“In 1912, a young naturalist named Robert Cushman Murphy was offered the opportunity of a lifetime to spend a year on one of the last Yankee whaleships out of New Bedford, on a voyage to the Antarctic. Only recently married, Murphy had many regrets at leaving his wife Grace so early in their life together, but he saw that the chance to journey to the end of the world, to bring back new specimens, to record what he saw, was also the chance to launch a stellar career.”

Sea of Slaughter by Farley Mowat
“The northeastern seaboard of North America, extending from Labrador to Cape Cod, was the first region of North America to suffer from human exploitation. Farley Mowat informs the extensive historical and biological research with his direct experience living in and observing this region. When it was first published nearly thirty years ago, Sea of Slaughter served as a catalyst for environment reform, raising awareness of the decline and destruction of marine and coastal species. Today, it remains a prescient and chilling environmental classic, serving, now as ever, as a haunting reminder of the impact of human interest on the natural world.”

The Journal of Brian Doyle: a Greenhorn on an Alaskan Whaling Ship by Jim Murphy
“In 1874, Brian Doyle records in his diary how he ran away from his home in San Francisco, joined the crew of a whaling ship, and endured storms, hostile shipmates, and being stranded in the Arctic.”

The Widow’s War by Sally Gunning
“Married for twenty years to Edward Berry, Lyddie is used to the trials of being a whaler’s wife in the Cape Cod village of Satucket, Massachusetts—running their house herself during her husband’s long absences at sea, living with the daily uncertainty that Edward will simply not return. And when her worst fear is realized, she finds herself doubly cursed. She is overwhelmed by grief, and her property and rights are now legally in the hands of her nearest male relative: her daughter’s overbearing husband, whom Lyddie cannot abide. Lyddie decides to challenge both law and custom for control of her destiny, but she soon discovers the price of her bold “war” for personal freedom to be heartbreakingly dear.”

The Whale Warriors: the Battle at the Bottom of the World to Save the Planet’s Largest Mammals by Peter Heller
“For the crew of the eco-pirate ship the Farley Mowat, any day saving a whale is a good day to die. In The Whale Warriors, veteran adventure writer Peter Heller takes us on a hair-raising journey with a vigilante crew on their mission to stop illegal Japanese whaling in the stormy, remote seas off the forbidding shores of Antarctica. The Farley is the flagship of the Sea Shepherd Conservation Society and captained by its founder, the radical environmental enforcer Paul Watson. The Japanese, who are hunting endangered whales in the Southern Ocean Whale Sanctuary, in violation of several international laws, know he means business: Watson has sunk eight whaling ships to the bottom of the sea.”

Jamrach's Menagerie Leviathan Beast Of

Jamrach’s Menagerie: a Novel by Carol Birch
“Nineteenth-century London comes vividly alive in this story a street urchin named Jaffy Brown. After a close call with an escaped tiger, Jaffy goes to work for Mr. Charles Jamrach, the famed importer of exotic animals. As the years pass, Mr. Jamrach recruits Jaffy and another boy named Tim to capture a fabled dragon during the course of an epic three-year whaling expedition in the East Indies. But when a violent storm sinks the ship, Jaffy and Tim are forced to confront their relationship to the natural world and the wildness it contains.”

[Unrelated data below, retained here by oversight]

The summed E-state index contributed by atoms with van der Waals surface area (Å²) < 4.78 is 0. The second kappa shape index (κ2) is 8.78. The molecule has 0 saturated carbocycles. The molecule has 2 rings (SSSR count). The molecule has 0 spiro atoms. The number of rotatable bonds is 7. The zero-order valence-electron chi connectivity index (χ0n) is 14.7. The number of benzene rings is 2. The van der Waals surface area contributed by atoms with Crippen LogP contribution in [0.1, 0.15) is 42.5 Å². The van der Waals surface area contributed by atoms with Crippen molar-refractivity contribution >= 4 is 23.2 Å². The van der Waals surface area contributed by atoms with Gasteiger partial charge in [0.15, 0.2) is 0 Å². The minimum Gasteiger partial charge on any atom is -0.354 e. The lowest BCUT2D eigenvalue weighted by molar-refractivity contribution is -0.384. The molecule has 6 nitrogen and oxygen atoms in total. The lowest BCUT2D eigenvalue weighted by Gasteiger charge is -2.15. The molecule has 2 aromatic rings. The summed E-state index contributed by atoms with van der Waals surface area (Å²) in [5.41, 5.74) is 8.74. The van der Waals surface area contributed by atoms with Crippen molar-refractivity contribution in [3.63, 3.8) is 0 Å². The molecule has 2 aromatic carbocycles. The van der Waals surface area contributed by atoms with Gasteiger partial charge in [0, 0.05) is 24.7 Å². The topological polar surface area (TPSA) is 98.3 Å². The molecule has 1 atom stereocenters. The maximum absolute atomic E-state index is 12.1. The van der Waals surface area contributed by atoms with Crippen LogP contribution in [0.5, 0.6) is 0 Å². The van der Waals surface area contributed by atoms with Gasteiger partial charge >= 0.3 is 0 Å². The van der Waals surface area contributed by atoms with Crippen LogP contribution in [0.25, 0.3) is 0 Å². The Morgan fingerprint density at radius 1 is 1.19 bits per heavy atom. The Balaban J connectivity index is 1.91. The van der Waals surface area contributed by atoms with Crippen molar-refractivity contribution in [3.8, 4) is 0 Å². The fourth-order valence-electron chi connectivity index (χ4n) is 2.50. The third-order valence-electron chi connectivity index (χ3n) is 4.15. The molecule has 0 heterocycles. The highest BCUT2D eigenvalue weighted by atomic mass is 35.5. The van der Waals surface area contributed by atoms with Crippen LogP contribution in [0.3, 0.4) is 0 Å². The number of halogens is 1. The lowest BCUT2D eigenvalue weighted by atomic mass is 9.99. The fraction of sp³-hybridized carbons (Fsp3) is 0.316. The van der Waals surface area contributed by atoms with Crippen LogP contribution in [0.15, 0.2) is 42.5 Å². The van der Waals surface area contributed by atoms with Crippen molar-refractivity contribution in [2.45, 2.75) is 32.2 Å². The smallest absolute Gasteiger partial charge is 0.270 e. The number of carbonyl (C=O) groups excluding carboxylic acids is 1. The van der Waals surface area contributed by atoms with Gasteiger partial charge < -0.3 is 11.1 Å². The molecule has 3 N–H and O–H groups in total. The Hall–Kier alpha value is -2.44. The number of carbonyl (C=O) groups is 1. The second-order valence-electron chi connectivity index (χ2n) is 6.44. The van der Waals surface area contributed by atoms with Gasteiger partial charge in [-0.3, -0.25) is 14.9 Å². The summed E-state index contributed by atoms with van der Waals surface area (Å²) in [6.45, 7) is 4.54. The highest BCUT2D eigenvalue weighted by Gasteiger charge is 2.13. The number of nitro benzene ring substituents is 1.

Heart of a Samurai: Based on the True Story of Manjiro Nakahama by Margi Preus
“In 1841, rescued by an American whaler after a terrible shipwreck leaves him and his four companions castaways on a remote island, fourteen-year-old Manjiro, who dreams of becoming a samurai, learns new laws and customs as he becomes the first Japanese person to set foot in the United States.”

The Whiteness of the Whale by David Poyer
“After a tragic accident maims her laboratory assistant, Dr. Sara Pollard’s career as a primate behaviorist lies in ruins. With nothing left to lose, Pollard accepts an offer to join anti-whaling activists on a round-the-world racing yacht as the resident scientist, to sail from Argentina to the stormy Antarctic Sea. There they’ll shadow, harass, and expose the Japanese fleet, which continues to kill and process endangered whales in internationally-declared sanctuaries. But no one aboard is prepared for what Nature herself has in store, when they’re targeted by a massive creature with a murderous agenda of its own.”

Lowered Boats: a Chronicle of American Whaling by Foster Rhea Dulles

Harpooned: the Story of Whaling by Bill Spence

The Lost Fleet: a Yankee Whaler’s Struggle Against the Confederate Navy and Arctic Disaster by Marc L. Songini
“It’s the mid-ninteenth century and the American whaling fleet is struck by one hammer blow after the other. Yankee whalers are contending with icebergs, storms, rogue whales, sharks, hostile natives, and disease. Many whalers give up the life―but some carry on the vocation. One such man is a captain from Connecticut, Thomas William Williams. Not only does he go out on voyage after voyage, he even takes on board with him his tiny wife, Eliza, and his infant son and daughter. The Lost Fleet‘s thrilling narrative recounts Williams’ remarkable career, including a daring escape from the Confederate cruiser Alabama and a daring rescue and salvage of lost ships off Alaska’s coast. Songini has crafted a historical masterpiece in recording a family saga, a true narrative of adventure and death on the high seas, and a detailed and well-researched look at the demise of Yankee whaling.”